Nouns have morphed into verbs (inbox), adjectives into verbs (unlike). Maybe the most famous noun-verb transformation is Googol. As a noun—“a number represented by 1 followed by 100 zeroes”—the word dates from 1940, first used in Mathematics and the Imagination, written by Edward Kasner and James Newman.[2] The domain was registered in 2000. Although M-W lists the word as both an uppercase and lowercase verb (Google or google), most dictionaries lowercase it.

E-mail was born in 1982, its cousin snail mail in 1983. Most dictionaries now list email as a non-hyphenated word, but e-commerce and e-book remain hyphenated. Expect those hyphens to disappear soon.

image by 200degrees

Many writers wonder how to format emails and text messages. Format an email’s content the same as a letter’s content (roman font, block quotation). Some publishing houses format text messages as dialogue, but very few use an alternate font. As for emojis and emoticons, both CMS and CWMS advise authors to omit them in both print and e-books. Some social media abbreviations are now included in the dictionary (LOL, BRB, and OMG). But CMS cautions “the mere presence of a word in the dictionary’s pages does not mean that the word is in all respects fit for print as Standard Written English” (CMS 5.250). 

Cyberspace and social media have changed not only the way we communicate but also the way we write about communication. Keyboard functions are such an integral part of our lives that CMS has created capitalization protocol for these terms. Here are two examples:

  • On a Mac, the Option key is similar to the Alt key on a typical PC. 
  • Save the file as a PNG or JPEG, then press Send.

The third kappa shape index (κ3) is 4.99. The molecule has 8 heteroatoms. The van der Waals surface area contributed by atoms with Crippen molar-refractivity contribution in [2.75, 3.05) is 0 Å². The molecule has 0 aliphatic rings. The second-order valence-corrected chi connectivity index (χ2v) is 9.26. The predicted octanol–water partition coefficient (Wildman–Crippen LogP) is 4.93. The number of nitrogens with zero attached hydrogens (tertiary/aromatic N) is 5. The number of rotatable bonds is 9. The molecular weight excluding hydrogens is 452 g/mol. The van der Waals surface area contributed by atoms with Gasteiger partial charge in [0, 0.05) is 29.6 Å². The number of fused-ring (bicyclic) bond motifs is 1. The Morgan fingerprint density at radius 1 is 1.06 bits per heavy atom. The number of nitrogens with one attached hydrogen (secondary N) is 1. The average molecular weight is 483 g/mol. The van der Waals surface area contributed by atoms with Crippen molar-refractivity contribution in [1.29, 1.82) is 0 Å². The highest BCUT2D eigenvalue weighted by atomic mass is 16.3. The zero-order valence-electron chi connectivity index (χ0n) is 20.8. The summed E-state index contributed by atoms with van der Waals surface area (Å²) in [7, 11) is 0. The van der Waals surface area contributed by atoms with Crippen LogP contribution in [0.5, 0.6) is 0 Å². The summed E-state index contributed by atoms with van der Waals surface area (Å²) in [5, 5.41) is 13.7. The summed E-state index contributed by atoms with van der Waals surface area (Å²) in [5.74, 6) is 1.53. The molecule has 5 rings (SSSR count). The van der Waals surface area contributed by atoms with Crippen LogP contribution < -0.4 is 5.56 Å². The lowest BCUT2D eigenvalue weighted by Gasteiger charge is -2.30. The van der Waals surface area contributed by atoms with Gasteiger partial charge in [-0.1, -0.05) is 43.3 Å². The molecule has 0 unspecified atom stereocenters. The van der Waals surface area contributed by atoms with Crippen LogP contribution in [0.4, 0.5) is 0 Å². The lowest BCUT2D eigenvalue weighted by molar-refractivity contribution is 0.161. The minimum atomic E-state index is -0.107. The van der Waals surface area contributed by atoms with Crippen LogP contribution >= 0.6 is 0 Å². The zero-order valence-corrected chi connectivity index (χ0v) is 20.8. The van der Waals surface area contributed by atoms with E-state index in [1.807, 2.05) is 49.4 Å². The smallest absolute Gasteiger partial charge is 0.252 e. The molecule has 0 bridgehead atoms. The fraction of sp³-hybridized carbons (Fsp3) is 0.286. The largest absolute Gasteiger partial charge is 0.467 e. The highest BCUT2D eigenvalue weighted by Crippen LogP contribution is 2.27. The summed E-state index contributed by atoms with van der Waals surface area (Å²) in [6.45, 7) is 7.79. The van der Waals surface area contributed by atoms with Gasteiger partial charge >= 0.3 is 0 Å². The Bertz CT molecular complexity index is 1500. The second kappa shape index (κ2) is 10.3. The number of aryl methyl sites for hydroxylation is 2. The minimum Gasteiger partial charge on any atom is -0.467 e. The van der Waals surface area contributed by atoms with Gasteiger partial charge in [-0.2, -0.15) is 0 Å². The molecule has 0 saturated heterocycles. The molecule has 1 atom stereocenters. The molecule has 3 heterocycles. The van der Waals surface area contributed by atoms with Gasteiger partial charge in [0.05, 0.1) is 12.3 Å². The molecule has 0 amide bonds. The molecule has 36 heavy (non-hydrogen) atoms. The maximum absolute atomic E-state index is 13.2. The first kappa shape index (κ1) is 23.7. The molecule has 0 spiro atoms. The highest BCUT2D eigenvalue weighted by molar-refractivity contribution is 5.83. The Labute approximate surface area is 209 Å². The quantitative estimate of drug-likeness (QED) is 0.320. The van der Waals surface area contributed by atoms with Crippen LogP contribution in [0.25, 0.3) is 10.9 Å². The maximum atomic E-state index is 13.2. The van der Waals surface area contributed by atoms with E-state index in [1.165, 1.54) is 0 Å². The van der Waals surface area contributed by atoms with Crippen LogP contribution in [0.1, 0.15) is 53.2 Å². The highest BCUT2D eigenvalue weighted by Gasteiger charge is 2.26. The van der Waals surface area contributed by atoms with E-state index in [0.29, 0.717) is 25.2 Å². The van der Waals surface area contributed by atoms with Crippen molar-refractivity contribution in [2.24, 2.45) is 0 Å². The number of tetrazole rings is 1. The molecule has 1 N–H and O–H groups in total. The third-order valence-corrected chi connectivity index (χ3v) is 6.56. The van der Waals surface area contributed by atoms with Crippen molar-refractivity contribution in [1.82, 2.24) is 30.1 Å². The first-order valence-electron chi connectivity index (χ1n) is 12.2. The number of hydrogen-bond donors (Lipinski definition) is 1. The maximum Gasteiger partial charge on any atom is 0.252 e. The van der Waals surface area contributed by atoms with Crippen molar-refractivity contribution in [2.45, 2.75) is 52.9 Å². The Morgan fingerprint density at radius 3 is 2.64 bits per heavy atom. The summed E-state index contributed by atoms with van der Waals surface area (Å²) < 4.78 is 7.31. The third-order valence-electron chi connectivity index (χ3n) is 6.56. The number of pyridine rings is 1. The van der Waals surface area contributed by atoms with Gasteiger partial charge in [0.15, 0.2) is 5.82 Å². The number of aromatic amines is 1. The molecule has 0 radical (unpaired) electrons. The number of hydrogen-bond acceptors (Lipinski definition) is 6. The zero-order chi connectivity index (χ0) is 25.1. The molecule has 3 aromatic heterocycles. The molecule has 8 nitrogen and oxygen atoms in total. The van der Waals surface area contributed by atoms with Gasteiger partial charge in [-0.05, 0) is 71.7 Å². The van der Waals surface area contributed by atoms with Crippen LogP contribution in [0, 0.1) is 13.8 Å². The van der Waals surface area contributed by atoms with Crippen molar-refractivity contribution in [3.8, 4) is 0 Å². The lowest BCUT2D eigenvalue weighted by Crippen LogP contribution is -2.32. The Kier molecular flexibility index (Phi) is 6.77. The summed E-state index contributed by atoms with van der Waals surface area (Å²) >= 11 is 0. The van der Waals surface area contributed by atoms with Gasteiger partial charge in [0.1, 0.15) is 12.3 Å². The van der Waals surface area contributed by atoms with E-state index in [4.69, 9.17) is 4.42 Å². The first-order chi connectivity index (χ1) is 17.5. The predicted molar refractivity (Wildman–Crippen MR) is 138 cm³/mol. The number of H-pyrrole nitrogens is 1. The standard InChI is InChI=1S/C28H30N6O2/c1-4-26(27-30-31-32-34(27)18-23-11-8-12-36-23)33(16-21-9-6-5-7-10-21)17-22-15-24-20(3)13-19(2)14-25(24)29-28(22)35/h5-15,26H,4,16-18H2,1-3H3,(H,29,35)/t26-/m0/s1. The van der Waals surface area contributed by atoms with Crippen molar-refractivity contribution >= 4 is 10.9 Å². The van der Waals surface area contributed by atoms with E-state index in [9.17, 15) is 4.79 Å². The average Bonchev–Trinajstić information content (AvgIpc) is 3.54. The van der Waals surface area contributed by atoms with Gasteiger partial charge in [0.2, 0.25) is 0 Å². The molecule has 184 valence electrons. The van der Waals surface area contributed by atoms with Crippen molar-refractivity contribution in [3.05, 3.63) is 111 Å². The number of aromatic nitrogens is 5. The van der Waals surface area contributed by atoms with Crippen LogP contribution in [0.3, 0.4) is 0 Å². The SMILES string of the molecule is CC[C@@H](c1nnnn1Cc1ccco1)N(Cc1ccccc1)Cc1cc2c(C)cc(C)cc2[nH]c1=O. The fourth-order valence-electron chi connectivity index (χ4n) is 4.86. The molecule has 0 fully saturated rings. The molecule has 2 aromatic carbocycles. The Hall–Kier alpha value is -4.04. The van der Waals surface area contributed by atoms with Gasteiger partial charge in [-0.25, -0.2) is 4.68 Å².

Keeping up with communication trends and practices is a lifelong learning experience for writers. My best advice? Consult the dictionary often and read writing blogs—like this one.

[1]“Internet,” Online Etymology Dictionary, Accessed 8 March 2019,

[2]“Google,” Online Etymology Dictionary, Accessed 5 April, 2019,;

Former high-school English teacher and college professor Denise Loock is an editor, author, and inspirational speaker. She is a general editor for Lighthouse Publishing of the Carolinas, based in Raleigh, NC. She also accepts freelance editing projects from writers who want to submit clean, concise, and compelling manuscripts to publishers (

She is the founder of Dig Deeper Devotions, a website that encourages Christians of all ages to dig deeper into the Word of God. Two collections of devotions from the website are available on Amazon: Restore the Joy: Daily Devotions for December and Restore the Hope: Devotions for Lent and Easter.

She is the author of two devotional books that highlight the scriptural truths of classic hymns and gospel songs, Open Your Hymnal and Open Your Hymnal Again. Her articles, stories, and devotions have appeared in various publications, including Chicken Soup for the Soul compilations, The Upper Room, and Vista.

Denise teaches two online PEN Institute courses: Sentence Diagraming 101 and Editing Devotionals 101. She also writes “Mind Your MUGS,” a grammar and usage column for Christian Communicator.